How your potential tenant behaves during all your interactions may give you insight into what sort of tenant they will be. If they don't follow up, don't agree to various types of checks (background, credit history, etc.), are unfriendly, or lie about any details regarding their history or income, you're likely to end up with a tenant who continues these behaviors.
Set a Deadline
If you have a sign-by date for your rental agreement, you will ensure your tenant won't be late. If you start seeing your tenant dilly-dally, then that's a warning that they may be late in other ways once they move in or might not even end up moving in, leaving you with a vacancy to deal with. Using an online application makes it easier to avoid this situation.
Be Specific with Denials
If you have an exact reason why you want to deny an applicant, make a note of it, and save any relevant documentation. This will protect you in case the applicant wishes to retaliate in any way against you.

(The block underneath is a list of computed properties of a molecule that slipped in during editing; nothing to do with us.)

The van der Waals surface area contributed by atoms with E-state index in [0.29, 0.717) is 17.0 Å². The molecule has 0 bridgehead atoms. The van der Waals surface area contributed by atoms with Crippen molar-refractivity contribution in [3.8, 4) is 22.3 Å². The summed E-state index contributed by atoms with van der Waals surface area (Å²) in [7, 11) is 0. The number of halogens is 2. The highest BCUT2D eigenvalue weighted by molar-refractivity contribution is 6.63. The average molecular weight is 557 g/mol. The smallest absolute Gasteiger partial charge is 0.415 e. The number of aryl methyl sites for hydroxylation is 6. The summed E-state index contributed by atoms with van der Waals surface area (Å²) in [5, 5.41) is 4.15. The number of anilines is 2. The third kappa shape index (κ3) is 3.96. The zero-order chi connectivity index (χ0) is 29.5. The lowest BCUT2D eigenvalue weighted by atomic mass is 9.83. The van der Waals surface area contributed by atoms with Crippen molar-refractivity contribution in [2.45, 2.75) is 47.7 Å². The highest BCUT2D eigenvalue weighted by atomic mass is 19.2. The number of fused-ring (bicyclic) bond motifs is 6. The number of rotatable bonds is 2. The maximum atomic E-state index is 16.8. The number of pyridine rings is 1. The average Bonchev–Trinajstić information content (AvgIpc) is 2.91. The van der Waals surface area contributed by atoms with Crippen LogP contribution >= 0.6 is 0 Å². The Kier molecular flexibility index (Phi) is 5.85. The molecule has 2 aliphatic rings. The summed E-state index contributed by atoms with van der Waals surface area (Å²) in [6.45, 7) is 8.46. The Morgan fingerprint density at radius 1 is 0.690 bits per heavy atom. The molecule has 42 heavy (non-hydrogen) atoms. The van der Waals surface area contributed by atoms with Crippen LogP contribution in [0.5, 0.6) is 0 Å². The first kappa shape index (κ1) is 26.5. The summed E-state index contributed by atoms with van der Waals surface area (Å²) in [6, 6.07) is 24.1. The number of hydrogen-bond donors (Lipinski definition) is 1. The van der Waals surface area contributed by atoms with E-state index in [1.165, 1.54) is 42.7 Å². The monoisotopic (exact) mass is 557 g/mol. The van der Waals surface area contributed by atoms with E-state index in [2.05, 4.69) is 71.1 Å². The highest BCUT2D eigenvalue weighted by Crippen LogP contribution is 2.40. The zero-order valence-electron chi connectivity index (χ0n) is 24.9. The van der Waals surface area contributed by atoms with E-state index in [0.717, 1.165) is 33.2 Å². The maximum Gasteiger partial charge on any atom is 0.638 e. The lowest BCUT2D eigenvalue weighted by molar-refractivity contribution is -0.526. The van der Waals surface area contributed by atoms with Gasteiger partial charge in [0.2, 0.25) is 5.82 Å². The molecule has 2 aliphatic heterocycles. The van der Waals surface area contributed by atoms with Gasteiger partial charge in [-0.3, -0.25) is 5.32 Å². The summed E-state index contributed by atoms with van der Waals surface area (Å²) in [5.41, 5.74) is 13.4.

Don't Tell Them the Unit is Rented if it's Not
You can't legally tell an applicant that your unit is rented if it hasn't been rented. Accept a tenant first and make sure they're following through with signing the lease and only then rejecting the other applicants.
Be Kind When Rejecting Applicants
If you want to deny an application, you can say something like, "We regret to inform you that your application has been rejected. Thank you for your time." This also protects you if your potential tenant falls through because you'll have a pool of other applicants to choose from.
Tell Your Applicant why They Were Denied if They Ask
It's not legally necessary to tell your applicants why you denied their application. Although, it is a professional courtesy to explain if you're asked for one. Not doing so opens you up to legal liability because the applicant may take legal action to determine why they were denied.
Tell Your Applicant if They Were Denied Because of Their Credit History